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Has the Flood of Interest in IPCC and Climate Change Dissipated?

The release of the IPCC report caused a short surge in public interest about climate change, according the Google Trends search data. Like a river after a flood, the waters have receded. Ten days later, the flood wave has dissipated, and search...

Posted October 11, 2013    

Discussing Climate Change in a Hot and Cold World

There's been a small burst of skepticism about the science of climate change in the media in the past few months, as if arguments usually confined to dark corners of the internet oozed out into hallway. This was encapsulated in the well-researched...

Posted May 8, 2013    

Pipeline Debates Distracting from Broader Climate Policy Concerns

There's much argument about whether building the Keystone XL pipeline will unleash an oil sands "carbon bomb" and whether activists are attacking symbols rather than true causes. Below is a post from last year, outlining my argument why...

Posted March 25, 2013    

Carbon Emissions Blow Past the Financial Crisis

Data from CDIAC. Asterisks notes dips with multiple possible causes. During a plenary presentation at last fall's AGU meeting, Bob Watson argued that this is the first time in modern history that the carbon emissions have fully rebounded from a...

Posted March 12, 2013    

New Oil Sands Pipeline Plan Would Dramatically Increase Carbon Emissions

The Vancouver Sun reports that Kinder Morgan, operator of the Trans Mountain pipeline that transports oil from Alberta to the Port of Vancouver, hopes to increase the capacity of the proposed pipeline "twinning" project. Here, I've updated previous...

Posted January 12, 2013    

Climate Change in the Age of Truthiness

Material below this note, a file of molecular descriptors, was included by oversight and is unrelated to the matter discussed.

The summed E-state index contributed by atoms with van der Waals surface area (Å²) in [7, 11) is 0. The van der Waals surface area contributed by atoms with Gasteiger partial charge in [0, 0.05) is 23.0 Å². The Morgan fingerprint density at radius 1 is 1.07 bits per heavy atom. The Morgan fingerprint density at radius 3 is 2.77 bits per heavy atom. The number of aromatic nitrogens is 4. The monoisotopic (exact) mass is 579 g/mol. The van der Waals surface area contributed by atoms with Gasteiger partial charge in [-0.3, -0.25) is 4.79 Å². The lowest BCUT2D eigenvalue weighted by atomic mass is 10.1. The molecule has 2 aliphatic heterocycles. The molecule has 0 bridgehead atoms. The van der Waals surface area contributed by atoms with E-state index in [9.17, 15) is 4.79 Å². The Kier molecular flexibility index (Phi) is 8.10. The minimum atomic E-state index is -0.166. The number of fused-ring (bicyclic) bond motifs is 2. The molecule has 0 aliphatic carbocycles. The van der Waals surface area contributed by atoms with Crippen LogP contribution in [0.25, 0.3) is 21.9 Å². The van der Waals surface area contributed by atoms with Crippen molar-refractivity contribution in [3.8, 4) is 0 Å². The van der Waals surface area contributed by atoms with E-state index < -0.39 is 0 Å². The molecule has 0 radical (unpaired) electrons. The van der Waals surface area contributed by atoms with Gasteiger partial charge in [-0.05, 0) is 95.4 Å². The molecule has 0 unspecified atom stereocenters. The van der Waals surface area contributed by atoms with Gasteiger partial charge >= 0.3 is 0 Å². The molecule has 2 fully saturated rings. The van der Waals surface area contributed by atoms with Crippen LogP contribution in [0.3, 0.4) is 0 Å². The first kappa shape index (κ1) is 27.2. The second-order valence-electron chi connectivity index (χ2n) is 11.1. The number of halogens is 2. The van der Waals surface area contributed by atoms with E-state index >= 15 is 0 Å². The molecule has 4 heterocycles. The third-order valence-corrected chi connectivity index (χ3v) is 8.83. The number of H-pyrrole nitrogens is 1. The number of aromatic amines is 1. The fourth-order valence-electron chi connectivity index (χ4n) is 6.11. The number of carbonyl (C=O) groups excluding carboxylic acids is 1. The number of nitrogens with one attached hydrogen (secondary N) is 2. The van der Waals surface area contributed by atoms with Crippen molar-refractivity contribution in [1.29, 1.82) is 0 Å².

Does reality shape our beliefs, or do our beliefs shape "reality"? A fascinating paper by "Did the Arctic Ice Recover? Demographics of True and False Climate Facts" by Lawrence Hamilton examined this question using polling data on people's beliefs...

Posted January 10, 2013    

Changing the IPCC to Better Meet The Needs Of International Climate Policy

One seemingly minor and unreported component of the recent UN climate talks in Doha highlights the drawbacks of old-school scientific assessments and the need to modernize the IPCC process. It is especially relevant given last week's leak of draft...

Posted December 18, 2012    

"Game-changing" leak from the IPCC reports? Please.

The claim by the Watts up with that blog that statements in a leaked draft of the upcoming IPCC assessment report is "game-changing" is not wrong scientifically, it makes no logical sense. The supposedly game-changing evidence - that there may have...

Posted December 17, 2012    

Storm Surges, Sea Level and Climate Change

In the inevitable discussion about the relationship between climate change and Hurricane Sandy, there's been much focus on the storm surge. Hallelujah. There are a lot of ways climate change could influence tropical cyclones. In the past, most of...

Posted November 9, 2012    

Is the 2 degree target likely to save most coral reefs?

The new paper in Nature Climate Change by Katja Frieler, a number of other colleagues and I warns that limiting global warming to 2 deg C Celsius, the threshold long-discussed at the policy level and now enshrined in the Cancun Accord, is unlikely...

Posted September 21, 2012    

Drought and ethanol crunch U.S. corn crop

There's a lot of fear-mongering in the media about the impact of the U.S. drought on food production and what that means for the future. A look at the crop supply data, available from the USDA feed grains yearbook, tells the full story, and it is...

Posted August 22, 2012    

Proposed pipelines undermine Canada's climate target for 2020

A New York Times editorial argued that the U.S. should consider the climate implications of constructing pipeline, like Keystone XL, to transport bitumen from the oil sands in Alberta. As should Canada. The carbon emissions embedded in bitumen that...

Posted July 31, 2012